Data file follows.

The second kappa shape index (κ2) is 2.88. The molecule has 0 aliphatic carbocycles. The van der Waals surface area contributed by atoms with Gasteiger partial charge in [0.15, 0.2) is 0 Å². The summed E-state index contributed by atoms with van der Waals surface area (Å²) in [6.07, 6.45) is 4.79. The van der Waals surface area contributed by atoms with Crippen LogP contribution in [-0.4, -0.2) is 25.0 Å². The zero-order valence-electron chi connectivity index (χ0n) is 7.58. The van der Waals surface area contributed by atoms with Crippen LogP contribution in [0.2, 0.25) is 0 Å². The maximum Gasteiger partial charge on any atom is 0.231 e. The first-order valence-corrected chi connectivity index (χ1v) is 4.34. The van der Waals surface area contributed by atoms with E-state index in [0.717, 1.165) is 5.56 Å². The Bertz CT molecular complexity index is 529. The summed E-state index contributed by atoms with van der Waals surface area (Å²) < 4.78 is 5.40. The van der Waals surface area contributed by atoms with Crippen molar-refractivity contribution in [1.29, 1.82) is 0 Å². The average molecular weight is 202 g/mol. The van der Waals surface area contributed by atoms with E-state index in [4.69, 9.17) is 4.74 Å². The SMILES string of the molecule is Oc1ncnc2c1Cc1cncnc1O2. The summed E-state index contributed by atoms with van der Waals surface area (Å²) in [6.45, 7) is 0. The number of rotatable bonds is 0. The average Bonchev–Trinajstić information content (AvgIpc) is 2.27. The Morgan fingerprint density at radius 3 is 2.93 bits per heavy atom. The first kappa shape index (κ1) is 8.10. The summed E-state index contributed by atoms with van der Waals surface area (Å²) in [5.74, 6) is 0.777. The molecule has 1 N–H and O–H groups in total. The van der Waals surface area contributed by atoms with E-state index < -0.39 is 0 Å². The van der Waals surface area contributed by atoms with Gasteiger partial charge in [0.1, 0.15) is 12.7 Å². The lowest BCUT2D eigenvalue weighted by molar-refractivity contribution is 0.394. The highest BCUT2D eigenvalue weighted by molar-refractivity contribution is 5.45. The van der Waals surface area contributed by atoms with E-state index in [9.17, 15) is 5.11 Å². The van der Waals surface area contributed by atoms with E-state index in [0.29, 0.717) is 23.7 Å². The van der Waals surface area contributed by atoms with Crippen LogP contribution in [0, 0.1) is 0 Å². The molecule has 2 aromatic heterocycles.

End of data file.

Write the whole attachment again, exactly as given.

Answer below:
The second kappa shape index (κ2) is 2.88. The molecule has 0 aliphatic carbocycles. The van der Waals surface area contributed by atoms with Gasteiger partial charge in [0.15, 0.2) is 0 Å². The summed E-state index contributed by atoms with van der Waals surface area (Å²) in [6.07, 6.45) is 4.79. The van der Waals surface area contributed by atoms with Crippen LogP contribution in [-0.4, -0.2) is 25.0 Å². The zero-order valence-electron chi connectivity index (χ0n) is 7.58. The van der Waals surface area contributed by atoms with Crippen LogP contribution in [0.2, 0.25) is 0 Å². The maximum Gasteiger partial charge on any atom is 0.231 e. The first-order valence-corrected chi connectivity index (χ1v) is 4.34. The van der Waals surface area contributed by atoms with E-state index in [0.717, 1.165) is 5.56 Å². The Bertz CT molecular complexity index is 529. The summed E-state index contributed by atoms with van der Waals surface area (Å²) < 4.78 is 5.40. The van der Waals surface area contributed by atoms with Crippen molar-refractivity contribution in [1.29, 1.82) is 0 Å². The average molecular weight is 202 g/mol. The van der Waals surface area contributed by atoms with E-state index in [4.69, 9.17) is 4.74 Å². The SMILES string of the molecule is Oc1ncnc2c1Cc1cncnc1O2. The summed E-state index contributed by atoms with van der Waals surface area (Å²) in [6.45, 7) is 0. The number of rotatable bonds is 0. The average Bonchev–Trinajstić information content (AvgIpc) is 2.27. The Morgan fingerprint density at radius 3 is 2.93 bits per heavy atom. The first kappa shape index (κ1) is 8.10. The summed E-state index contributed by atoms with van der Waals surface area (Å²) in [5.74, 6) is 0.777. The molecule has 1 N–H and O–H groups in total. The van der Waals surface area contributed by atoms with E-state index < -0.39 is 0 Å². The van der Waals surface area contributed by atoms with Gasteiger partial charge in [0.1, 0.15) is 12.7 Å². The lowest BCUT2D eigenvalue weighted by molar-refractivity contribution is 0.394. The highest BCUT2D eigenvalue weighted by molar-refractivity contribution is 5.45. The van der Waals surface area contributed by atoms with E-state index in [9.17, 15) is 5.11 Å². The van der Waals surface area contributed by atoms with E-state index in [0.29, 0.717) is 23.7 Å². The van der Waals surface area contributed by atoms with Crippen LogP contribution in [0, 0.1) is 0 Å². The molecule has 2 aromatic heterocycles.